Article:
I am a big fan of Modbus. Always have been and always will be (after all, I wrote the Modbus book “Modbus: The Everyman’s Guide to Modbus”). I really admire the simplicity and elegance of Modbus. It’s just like an old sweater you’ve had since college. You remember the girls you dated wearing it, how it kept you warm in the college library, and how much you enjoy wearing it while playing with your kids on a cool fall morning.
Now, in 2017, it’s not a technology that I urge new product vendors to adopt even though it has incredible market penetration. There are literally hundreds of thousands if not millions of Modbus devices in the world. And they aren’t going away very fast. It’s hard to replace devices that are still doing their job and doing it well. These devices are easy to understand, embedded in working applications, and very maintainable.
These devices sometimes have important data and no Ethernet connection. How do we get data from a device like that, especially one that has a whole host of Modbus register and coil data, into something like Microsoft Azure where it can be processed with all the features and functionality provided by the Azure IoT suite?
Many of us Industrial Automation guys understand the Modbus side of this problem. We understand Modbus registers and coils and the functions that have to be used to grab that data and move it. For example, if the device has three temperature loops and we want to send those three temperature values to Azure, we can be pretty confident that we could setup a gateway to grab those temperatures over Modbus TCP or even Modbus RTU. We can grab the data relatively fast if it’s Modbus TCP and somewhat slower on RTU by using Modbus Read Holding Registers Function code 3.
But once we have that, how do we get it into Azure?
Azure, unlike a Modbus RTU device, is on Ethernet (actually in the Cloud). The first problem we have is to bridge from the RS485 of Modbus RTU to Ethernet. That’s a hardware device – we need a Modbus RTU to Azure gateway. We can’t do that in software as you need an RS485 driver.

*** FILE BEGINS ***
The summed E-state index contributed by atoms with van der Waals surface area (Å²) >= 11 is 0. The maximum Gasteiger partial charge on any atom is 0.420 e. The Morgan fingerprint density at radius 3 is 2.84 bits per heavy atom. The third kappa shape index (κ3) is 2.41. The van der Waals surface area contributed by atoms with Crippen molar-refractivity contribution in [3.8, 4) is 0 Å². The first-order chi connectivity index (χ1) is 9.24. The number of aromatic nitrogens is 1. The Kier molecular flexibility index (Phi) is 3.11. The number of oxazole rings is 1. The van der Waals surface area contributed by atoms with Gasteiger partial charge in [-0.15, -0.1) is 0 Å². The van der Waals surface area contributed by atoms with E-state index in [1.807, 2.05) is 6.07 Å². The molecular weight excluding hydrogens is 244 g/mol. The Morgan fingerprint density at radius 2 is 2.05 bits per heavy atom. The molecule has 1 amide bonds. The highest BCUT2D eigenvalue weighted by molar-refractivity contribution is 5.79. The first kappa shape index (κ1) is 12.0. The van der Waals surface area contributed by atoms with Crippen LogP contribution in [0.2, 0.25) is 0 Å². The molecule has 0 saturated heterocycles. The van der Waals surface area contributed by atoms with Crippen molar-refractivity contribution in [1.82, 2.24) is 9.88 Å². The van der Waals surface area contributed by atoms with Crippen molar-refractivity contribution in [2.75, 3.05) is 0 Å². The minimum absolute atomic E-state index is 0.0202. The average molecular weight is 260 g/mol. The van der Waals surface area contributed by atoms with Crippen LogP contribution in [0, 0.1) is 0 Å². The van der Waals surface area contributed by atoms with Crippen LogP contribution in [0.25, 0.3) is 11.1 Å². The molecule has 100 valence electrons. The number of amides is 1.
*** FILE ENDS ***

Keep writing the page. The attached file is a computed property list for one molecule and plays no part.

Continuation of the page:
Next, we have to provide the right transport layer. Microsoft Azure by default supports HTTPS, MQTT, and AMQP transport layers. Any of these transport layers will work for us; our data can get there on any of them. If this is a single device, we can just use an HTTPS connection right to the MS IoT hub. If there are multiple devices, we might use a set of Modbus to Azure gateways with MQTT or AMQP and a broker device to aggregate the data. In our example, we just have a single Modbus RTU controller and have only three registers to send so we’ll just use HTTPS as our transport. The data doesn’t change very fast which is good for us as Azure doesn’t ingest data very fast on the HTTPS channel.
So now, we’ve converted the physical layers, we’ve selected HTTPS, and now we’re ready to send our temperatures into Azure. Well, not quite yet. We now have the infrastructure to send packets from our gateway to Azure, but what’s in those packets? How will Azure decode them?
In our temperature application, the Modbus registers can load into JSON text something like (“L1Temp”:29.2). That JSON is timestamped and easily ingested into Azure, and becomes part of the database for the device ID it is assigned to in Azure.
In a different case, if we had an Ethernet capable device that could support HTTPS, MQTT, or AMQP directly, we could eliminate the hardware gateway and move this data to Azure directly.
But since we have a Modbus RTU device, we use a gateway and get data to Azure quickly and easily. It’s not hard and it keeps those old Modbus devices viable for a little while longer, just like that old sweater.